How can at-risk youth develop into thriving adults? What effect will the Thriving Conversation and Goal-Setting tools have towards positive development?
The Thriving Conversation pilot program measured the effectiveness of a specialized therapeutic program in promoting initiative, self-confidence, and a positive future orientation for youth ages 11–17 who have been involved in prostitution. This partnership project worked with Children of the Night (COTN), a nonprofit organization in Los Angeles that helps youth escape prostitution. Three Thrive Fellows developed and implemented “Thriving Conversations,” an 11-week, mentoring-based curriculum that helped these young people develop self-confidence, relational skills, a positive future orientation, and the ability to pursue meaningful goals. Youth and caseworkers at Children of the Night residential facility completed measures of self-concept (Self-Perception Profile for Adolescents), intentional self-regulation (Selection, Optimization, and Compensation Questionnaire), and future orientation (Thriving Subscale) before the start and after the completion of therapy. Scores were calculated and compared to determine in which areas improvement has occurred.
The Thriving Conversation sought to offer at-risk youth a specialized therapeutic program that incorporates educational methods. The program is based on the Thriving Conversation and Goal-Setting tools with appropriate modifications for the population and short-term treatment. The Thriving Conversation is a guided conversation developed for use within a one-on-one mentoring relationship, with questions focused on several important areas of youth development, including meaning and purpose, taking good care of one’s health, social and emotional development, making good choices, positive values, a love of learning, and a hopeful future. As part of this pilot project, youth at Children of the Night residential facility worked toward a positive developmental trajectory informed by specific goals, identified resources, and support for personal initiative. Strengths-based therapy contributed toward the development of self-confidence, relational skills, and a supportive relationship fostering goal formation.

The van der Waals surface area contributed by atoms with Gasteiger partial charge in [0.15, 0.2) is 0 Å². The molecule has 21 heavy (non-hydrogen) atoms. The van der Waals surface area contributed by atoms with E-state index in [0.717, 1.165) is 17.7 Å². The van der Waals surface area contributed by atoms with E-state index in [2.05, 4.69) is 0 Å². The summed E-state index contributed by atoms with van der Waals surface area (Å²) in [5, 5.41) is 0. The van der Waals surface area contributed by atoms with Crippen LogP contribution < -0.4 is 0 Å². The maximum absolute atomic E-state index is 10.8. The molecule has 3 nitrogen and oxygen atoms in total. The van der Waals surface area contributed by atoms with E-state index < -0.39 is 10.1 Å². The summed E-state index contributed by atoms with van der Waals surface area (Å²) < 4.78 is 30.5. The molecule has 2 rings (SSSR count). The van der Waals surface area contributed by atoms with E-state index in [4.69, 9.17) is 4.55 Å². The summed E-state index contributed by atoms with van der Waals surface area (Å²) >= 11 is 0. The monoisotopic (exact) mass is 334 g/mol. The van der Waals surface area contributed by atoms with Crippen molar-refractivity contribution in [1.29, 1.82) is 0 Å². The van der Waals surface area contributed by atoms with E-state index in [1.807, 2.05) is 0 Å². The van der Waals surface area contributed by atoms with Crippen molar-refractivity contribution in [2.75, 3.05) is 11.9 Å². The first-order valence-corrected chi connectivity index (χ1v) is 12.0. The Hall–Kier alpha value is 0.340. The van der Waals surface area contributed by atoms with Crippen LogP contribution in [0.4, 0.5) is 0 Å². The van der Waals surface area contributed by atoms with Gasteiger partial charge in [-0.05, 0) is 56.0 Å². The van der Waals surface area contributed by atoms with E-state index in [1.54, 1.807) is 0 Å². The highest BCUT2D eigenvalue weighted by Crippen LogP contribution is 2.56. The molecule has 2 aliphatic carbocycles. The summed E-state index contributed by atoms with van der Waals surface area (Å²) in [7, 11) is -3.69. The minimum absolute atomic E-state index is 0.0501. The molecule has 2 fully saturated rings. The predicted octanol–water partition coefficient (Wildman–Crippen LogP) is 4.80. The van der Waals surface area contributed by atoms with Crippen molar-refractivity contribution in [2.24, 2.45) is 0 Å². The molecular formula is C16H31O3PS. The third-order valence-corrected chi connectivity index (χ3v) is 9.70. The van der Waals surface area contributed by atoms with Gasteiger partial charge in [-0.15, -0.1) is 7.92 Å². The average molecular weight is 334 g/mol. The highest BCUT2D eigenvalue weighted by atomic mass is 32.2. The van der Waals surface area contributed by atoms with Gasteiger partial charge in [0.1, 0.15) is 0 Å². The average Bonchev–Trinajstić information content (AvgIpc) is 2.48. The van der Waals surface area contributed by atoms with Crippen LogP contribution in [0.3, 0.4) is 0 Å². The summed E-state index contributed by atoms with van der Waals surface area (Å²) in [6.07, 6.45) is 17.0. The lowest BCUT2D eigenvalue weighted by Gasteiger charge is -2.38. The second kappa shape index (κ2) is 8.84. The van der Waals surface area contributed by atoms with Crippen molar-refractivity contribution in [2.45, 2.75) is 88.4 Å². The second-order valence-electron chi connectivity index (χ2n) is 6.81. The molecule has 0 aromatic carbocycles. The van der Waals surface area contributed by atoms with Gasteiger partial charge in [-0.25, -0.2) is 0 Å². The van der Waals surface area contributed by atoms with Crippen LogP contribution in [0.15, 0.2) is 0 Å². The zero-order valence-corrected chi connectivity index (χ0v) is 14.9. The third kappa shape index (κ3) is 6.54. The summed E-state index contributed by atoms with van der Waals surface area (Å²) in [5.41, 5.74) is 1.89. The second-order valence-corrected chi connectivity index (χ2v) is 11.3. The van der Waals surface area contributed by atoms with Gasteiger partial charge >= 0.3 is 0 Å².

Qualitatively, many youth have expressed that the program has been enjoyable and helpful in learning about more effective goal-setting, as well as envisioning a positive personal future. The director of COTN noted the importance of this project in bringing a positive youth development focus to the program and the powerfully meaningful relationships of the Fuller student mentors. The research has produced 2 dissertation projects, 1 national conference poster presentation, and a pilot study that provides support for the effectiveness of this program. This study is in preparation for publication.